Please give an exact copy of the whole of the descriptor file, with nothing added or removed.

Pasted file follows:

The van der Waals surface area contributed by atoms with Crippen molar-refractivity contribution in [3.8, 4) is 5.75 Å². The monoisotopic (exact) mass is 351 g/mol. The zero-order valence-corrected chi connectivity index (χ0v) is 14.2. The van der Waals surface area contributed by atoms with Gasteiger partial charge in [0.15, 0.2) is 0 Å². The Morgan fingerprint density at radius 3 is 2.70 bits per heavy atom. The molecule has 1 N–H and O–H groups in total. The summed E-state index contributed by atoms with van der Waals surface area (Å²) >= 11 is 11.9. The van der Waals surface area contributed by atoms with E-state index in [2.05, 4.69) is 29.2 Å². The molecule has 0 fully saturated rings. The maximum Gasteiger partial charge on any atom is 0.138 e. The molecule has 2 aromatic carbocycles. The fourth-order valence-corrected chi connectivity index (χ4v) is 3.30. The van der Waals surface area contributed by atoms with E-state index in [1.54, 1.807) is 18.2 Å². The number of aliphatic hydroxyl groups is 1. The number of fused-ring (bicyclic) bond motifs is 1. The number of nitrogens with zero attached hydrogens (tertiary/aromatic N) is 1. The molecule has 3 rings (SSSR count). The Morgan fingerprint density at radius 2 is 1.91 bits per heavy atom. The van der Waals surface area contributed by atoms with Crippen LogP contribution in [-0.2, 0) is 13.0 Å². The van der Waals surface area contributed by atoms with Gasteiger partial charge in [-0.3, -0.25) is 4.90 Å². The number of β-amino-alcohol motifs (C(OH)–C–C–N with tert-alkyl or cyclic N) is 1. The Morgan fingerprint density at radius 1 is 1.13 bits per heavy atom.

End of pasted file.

The van der Waals surface area contributed by atoms with Crippen molar-refractivity contribution in [3.8, 4) is 5.75 Å². The monoisotopic (exact) mass is 351 g/mol. The zero-order valence-corrected chi connectivity index (χ0v) is 14.2. The van der Waals surface area contributed by atoms with Gasteiger partial charge in [0.15, 0.2) is 0 Å². The Morgan fingerprint density at radius 3 is 2.70 bits per heavy atom. The molecule has 1 N–H and O–H groups in total. The summed E-state index contributed by atoms with van der Waals surface area (Å²) >= 11 is 11.9. The van der Waals surface area contributed by atoms with E-state index in [2.05, 4.69) is 29.2 Å². The molecule has 0 fully saturated rings. The maximum Gasteiger partial charge on any atom is 0.138 e. The molecule has 2 aromatic carbocycles. The fourth-order valence-corrected chi connectivity index (χ4v) is 3.30. The van der Waals surface area contributed by atoms with E-state index in [1.54, 1.807) is 18.2 Å². The number of aliphatic hydroxyl groups is 1. The number of fused-ring (bicyclic) bond motifs is 1. The number of nitrogens with zero attached hydrogens (tertiary/aromatic N) is 1. The molecule has 3 rings (SSSR count). The Morgan fingerprint density at radius 2 is 1.91 bits per heavy atom. The van der Waals surface area contributed by atoms with Crippen LogP contribution in [-0.2, 0) is 13.0 Å². The van der Waals surface area contributed by atoms with Gasteiger partial charge in [-0.3, -0.25) is 4.90 Å². The number of β-amino-alcohol motifs (C(OH)–C–C–N with tert-alkyl or cyclic N) is 1. The Morgan fingerprint density at radius 1 is 1.13 bits per heavy atom.